Before you can think about overcoming procrastination, it is important to understand that there are different kinds of procrastinators. Pamela Wiegartz, author of The Worrier’s Guide to Overcoming Procrastination, suggests that some people delay tasks on purpose so that they have the challenge of the looming deadline to motivate them to work hard. They have no desire to change as they feel in control of their time and live in the moment. These are known as active procrastinators. Timothy A. Pychyl, author of Procrastinator’s Digest says that the idea that they work best under pressure provides additional enjoyment and motivation to procrastinate. Other people, however, may delay tasks because they worry about failing, have perfectionist expectations and are indecisive; They are known as passive procrastinators, and can experience constant stress and anxiety.
Tips for Productivity
Whether you’re an active or passive procrastinator, and you want to combat the problem, trying harder to get things done will not work. You must first understand the cause of your procrastination – be it distractions, avoidance of tasks you dislike or fear of failure – before you create a long-term solution.
- Banish distractions: distractions are a major cause of procrastination. The urge to chat with your friends, check your e-mails and play games can often sidetrack you from the task. You can minimise online distractions by downloading a program called ‘Cold Turkey’ which temporarily blocks your access to popular social media sites, websites and online games. Create a tidy workspace, preferably work alone, and then schedule time to see friends so you’re not completely out of the loop.
- Be decisive: people with a perfectionist mindset spend too much time making decisions about their work. Yes, it is important to weigh your options carefully and make informed decisions, but time can be wasted, delaying the project further. Avoid this by setting aside some time each day for making decisions and set a date for completing this process.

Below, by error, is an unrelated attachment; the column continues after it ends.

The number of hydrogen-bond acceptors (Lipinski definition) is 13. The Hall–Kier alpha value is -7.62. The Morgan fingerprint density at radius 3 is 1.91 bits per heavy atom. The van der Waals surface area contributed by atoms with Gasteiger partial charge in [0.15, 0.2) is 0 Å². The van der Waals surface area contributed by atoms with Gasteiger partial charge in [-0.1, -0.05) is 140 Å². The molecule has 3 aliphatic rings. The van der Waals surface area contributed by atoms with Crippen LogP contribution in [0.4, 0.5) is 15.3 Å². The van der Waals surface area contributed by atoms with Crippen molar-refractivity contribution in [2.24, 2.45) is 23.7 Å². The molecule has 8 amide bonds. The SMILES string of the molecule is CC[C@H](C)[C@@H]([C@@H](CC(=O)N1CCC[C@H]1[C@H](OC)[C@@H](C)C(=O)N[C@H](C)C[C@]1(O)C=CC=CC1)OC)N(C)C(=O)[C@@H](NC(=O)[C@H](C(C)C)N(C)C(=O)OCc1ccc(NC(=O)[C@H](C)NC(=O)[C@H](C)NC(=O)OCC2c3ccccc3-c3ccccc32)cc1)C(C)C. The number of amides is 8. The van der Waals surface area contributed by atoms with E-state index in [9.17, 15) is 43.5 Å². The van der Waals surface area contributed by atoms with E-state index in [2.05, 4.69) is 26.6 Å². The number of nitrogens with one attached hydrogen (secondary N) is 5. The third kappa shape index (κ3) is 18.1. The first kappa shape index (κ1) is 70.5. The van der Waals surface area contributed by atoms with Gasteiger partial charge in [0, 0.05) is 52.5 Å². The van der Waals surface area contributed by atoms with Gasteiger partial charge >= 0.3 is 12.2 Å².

- Get organised: if you have a lot of small tasks to complete and don’t know where to start, prioritise them by making a list of them all and ranking them in order of importance, based on when they’re due. Then set yourself mini-deadlines to finish a few every day. For complex, daunting tasks, break them down into easy to handle chunks and set goals for completing the individual sections.
- Increase rewards: to make a task feel more immediate, focus on the short-term rewards. Treat yourself to a coffee break or a quick chat with a friend once you’ve finished a task.
- Believe in yourself: A fear of failure causes the passive procrastinator to put off work. They will subconsciously delay the completion of the project because they are nervous about the result or reaction. To overcome this type of procrastination, visualize yourself succeeding in the project and imagine the steps that you will need to take in order to succeed. Once you have visualized the steps, act on them.
Photo By Sura Nualpradid
So don’t put off what you can do today! Find motivation in the fact that when all your work is done you’ll feel so much better for it, and you’ll be able to immerse yourself in all distractions you desire…
Feauture Photo By Nuchylee